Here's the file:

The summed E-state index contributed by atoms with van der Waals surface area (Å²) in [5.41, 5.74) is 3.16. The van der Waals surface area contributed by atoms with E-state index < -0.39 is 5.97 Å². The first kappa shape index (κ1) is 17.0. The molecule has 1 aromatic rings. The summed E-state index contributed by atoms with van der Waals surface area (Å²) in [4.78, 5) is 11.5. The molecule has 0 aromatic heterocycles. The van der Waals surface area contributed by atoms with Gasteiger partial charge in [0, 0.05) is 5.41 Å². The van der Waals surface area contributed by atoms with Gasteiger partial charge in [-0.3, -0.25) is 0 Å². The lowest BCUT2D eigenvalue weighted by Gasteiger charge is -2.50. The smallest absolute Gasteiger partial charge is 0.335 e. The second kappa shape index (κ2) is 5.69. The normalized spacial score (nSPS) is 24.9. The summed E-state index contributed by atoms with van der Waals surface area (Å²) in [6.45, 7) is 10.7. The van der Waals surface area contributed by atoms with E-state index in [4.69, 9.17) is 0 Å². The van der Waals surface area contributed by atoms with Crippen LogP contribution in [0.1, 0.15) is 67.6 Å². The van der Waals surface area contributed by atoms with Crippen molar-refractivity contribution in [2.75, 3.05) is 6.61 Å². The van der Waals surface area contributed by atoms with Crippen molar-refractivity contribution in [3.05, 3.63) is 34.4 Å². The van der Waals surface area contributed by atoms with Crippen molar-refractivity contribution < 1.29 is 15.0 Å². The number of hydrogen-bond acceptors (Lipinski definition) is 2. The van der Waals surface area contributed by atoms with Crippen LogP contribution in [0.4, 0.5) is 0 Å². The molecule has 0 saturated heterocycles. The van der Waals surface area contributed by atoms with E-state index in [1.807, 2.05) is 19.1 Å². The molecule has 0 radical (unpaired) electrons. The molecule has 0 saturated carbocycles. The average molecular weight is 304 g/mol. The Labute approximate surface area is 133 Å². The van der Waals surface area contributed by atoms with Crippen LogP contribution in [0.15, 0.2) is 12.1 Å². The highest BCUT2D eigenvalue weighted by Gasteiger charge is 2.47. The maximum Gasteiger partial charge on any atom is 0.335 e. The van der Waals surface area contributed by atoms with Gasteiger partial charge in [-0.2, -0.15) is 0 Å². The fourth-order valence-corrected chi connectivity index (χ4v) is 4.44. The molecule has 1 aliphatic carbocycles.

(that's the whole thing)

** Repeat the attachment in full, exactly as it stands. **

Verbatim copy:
The summed E-state index contributed by atoms with van der Waals surface area (Å²) in [5.41, 5.74) is 3.16. The van der Waals surface area contributed by atoms with E-state index < -0.39 is 5.97 Å². The first kappa shape index (κ1) is 17.0. The molecule has 1 aromatic rings. The summed E-state index contributed by atoms with van der Waals surface area (Å²) in [4.78, 5) is 11.5. The molecule has 0 aromatic heterocycles. The van der Waals surface area contributed by atoms with Gasteiger partial charge in [0, 0.05) is 5.41 Å². The van der Waals surface area contributed by atoms with Gasteiger partial charge in [-0.3, -0.25) is 0 Å². The lowest BCUT2D eigenvalue weighted by Gasteiger charge is -2.50. The smallest absolute Gasteiger partial charge is 0.335 e. The second kappa shape index (κ2) is 5.69. The normalized spacial score (nSPS) is 24.9. The summed E-state index contributed by atoms with van der Waals surface area (Å²) in [6.45, 7) is 10.7. The van der Waals surface area contributed by atoms with E-state index in [4.69, 9.17) is 0 Å². The van der Waals surface area contributed by atoms with Crippen LogP contribution in [0.1, 0.15) is 67.6 Å². The van der Waals surface area contributed by atoms with Crippen molar-refractivity contribution in [2.75, 3.05) is 6.61 Å². The van der Waals surface area contributed by atoms with Crippen molar-refractivity contribution in [3.05, 3.63) is 34.4 Å². The van der Waals surface area contributed by atoms with Crippen molar-refractivity contribution < 1.29 is 15.0 Å². The number of hydrogen-bond acceptors (Lipinski definition) is 2. The van der Waals surface area contributed by atoms with Crippen LogP contribution in [0.4, 0.5) is 0 Å². The molecule has 0 saturated heterocycles. The van der Waals surface area contributed by atoms with E-state index in [1.807, 2.05) is 19.1 Å². The molecule has 0 radical (unpaired) electrons. The molecule has 0 saturated carbocycles. The average molecular weight is 304 g/mol. The Labute approximate surface area is 133 Å². The van der Waals surface area contributed by atoms with Crippen LogP contribution in [0.15, 0.2) is 12.1 Å². The highest BCUT2D eigenvalue weighted by Gasteiger charge is 2.47. The maximum Gasteiger partial charge on any atom is 0.335 e. The van der Waals surface area contributed by atoms with Gasteiger partial charge in [-0.2, -0.15) is 0 Å². The fourth-order valence-corrected chi connectivity index (χ4v) is 4.44. The molecule has 1 aliphatic carbocycles.